Canada Is Nice

“Canada is nice,” our attorney told us, trying to be helpful. I remember the conversation clearly. My American adventure had come to an end. After J-1 student visas, 18 months of academic training, many years of temporary worker’s visas and even some tourist visa waivers, I had exhausted all my options to stay in my beloved U.S.A. The so-called green card had proven elusive.


I had been in a relationship with Brian for a long time. Had we been an opposite-sex couple, things would have been different. Very few people understood the problem. “Why don’t you two get married? Massachusetts allows same-sex marriage, right?” True, but, unfortunately, immigration is a federal issue. In 2009, the Defense of Marriage Act was still the law of the land: our relationship was not recognized at the federal level. After living in the United States for about 18 years, I had to leave the country.

A few months earlier, we had adopted our son Levi as a newborn. And now our little family, two dads and a baby, had to find a new country to live.

I’m originally from the Netherlands, but didn’t really want to move there. Holland and I have a somewhat complicated relationship. I usually call refer to it as the Netherworld. In our years together, Brian has only acquired a Dutch vocabulary of a dozen words or so. Long story short: Holland was out.

“Canada is nice,” the attorney had told us. We had visited Montreal a few times. Nice, but cold and francophone. Equally urban, but English-speaking and slightly less frigid, Toronto quickly made it to the top of our list. Brian was able to transfer his job; I was going to be the stay-at-home dad. We sold our New York condo, packed up our belongings, said goodbye to our many friends and moved in temporarily with Brian’s parents.

In December 2009, all our paperwork completed, we drove to Canada and moved into our apartment in the heart of Toronto.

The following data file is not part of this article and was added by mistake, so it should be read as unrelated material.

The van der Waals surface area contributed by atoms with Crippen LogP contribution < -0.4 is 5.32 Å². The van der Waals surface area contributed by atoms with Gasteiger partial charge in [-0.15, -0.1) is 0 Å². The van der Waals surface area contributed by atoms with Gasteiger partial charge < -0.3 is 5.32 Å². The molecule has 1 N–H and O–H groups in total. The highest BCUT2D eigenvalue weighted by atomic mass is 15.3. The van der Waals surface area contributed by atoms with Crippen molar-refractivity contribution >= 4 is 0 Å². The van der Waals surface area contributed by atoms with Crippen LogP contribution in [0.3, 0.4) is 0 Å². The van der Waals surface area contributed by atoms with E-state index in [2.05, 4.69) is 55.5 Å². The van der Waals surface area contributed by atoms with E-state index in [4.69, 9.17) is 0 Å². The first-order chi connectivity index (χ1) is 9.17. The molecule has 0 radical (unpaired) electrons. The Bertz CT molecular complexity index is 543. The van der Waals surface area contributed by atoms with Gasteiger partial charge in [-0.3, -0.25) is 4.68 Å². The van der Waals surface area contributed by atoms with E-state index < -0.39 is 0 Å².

We figured we were going to live in Canada for a very long time. When in October 2010 two daughters joined our family, we needed more space. Within months we found a single-family house and traded our crossover Venza for a Sienna minivan. And slowly we made friends, some fellow gay dads we met at the Gay and Lesbian Centre, and quite a few parents of our kids’ friends from daycare and later kindergarten.

Brian and Ferd with their three kids

We felt really welcome in Canada. We all received health insurance after three months; permanent residence came two years later. We were able to go through Canadian immigration and customs as a family.

Whenever we went to the United States, our family was not recognized.

But things were changing. On June 26, 2013, six days after we got married, the Supreme Court struck down a large part of DOMA. Within minutes I received an email from my immigration attorney: “It's been many years but I promised to let you know when immigration benefits would be extended to same sex couples – and the day is finally here! Last we spoke you and your family were happily settled into more civil Canada, but should you have any inclination to come south again, the landscape has been radically altered today, and DOMA is dead.”

Would we move back? I like Canada, but I love the States. I knew that Brian had not fully embraced his new country either. He still uses miles, feet and degrees Fahrenheit; he follows the American news. Our new venture, Gays With Kids, would benefit from a move to the New York City area with its new media connections and networking opportunities. And, very important: Canadian winters are not only severe, but also interminably long; the summer begins by the end of June and is over by the middle of August.

Finally, in January, we made up our minds. We’ll leave behind good friends, and we’ll miss them. Once again, we’ll sell our home, find a neighborhood to live, rent an apartment, get new driver’s licenses, find schools, doctors, a piano teacher, and a taekwondo school. And we need to sign up for Obamacare!

Canada is nice, but this summer we’re moving back to the United States.

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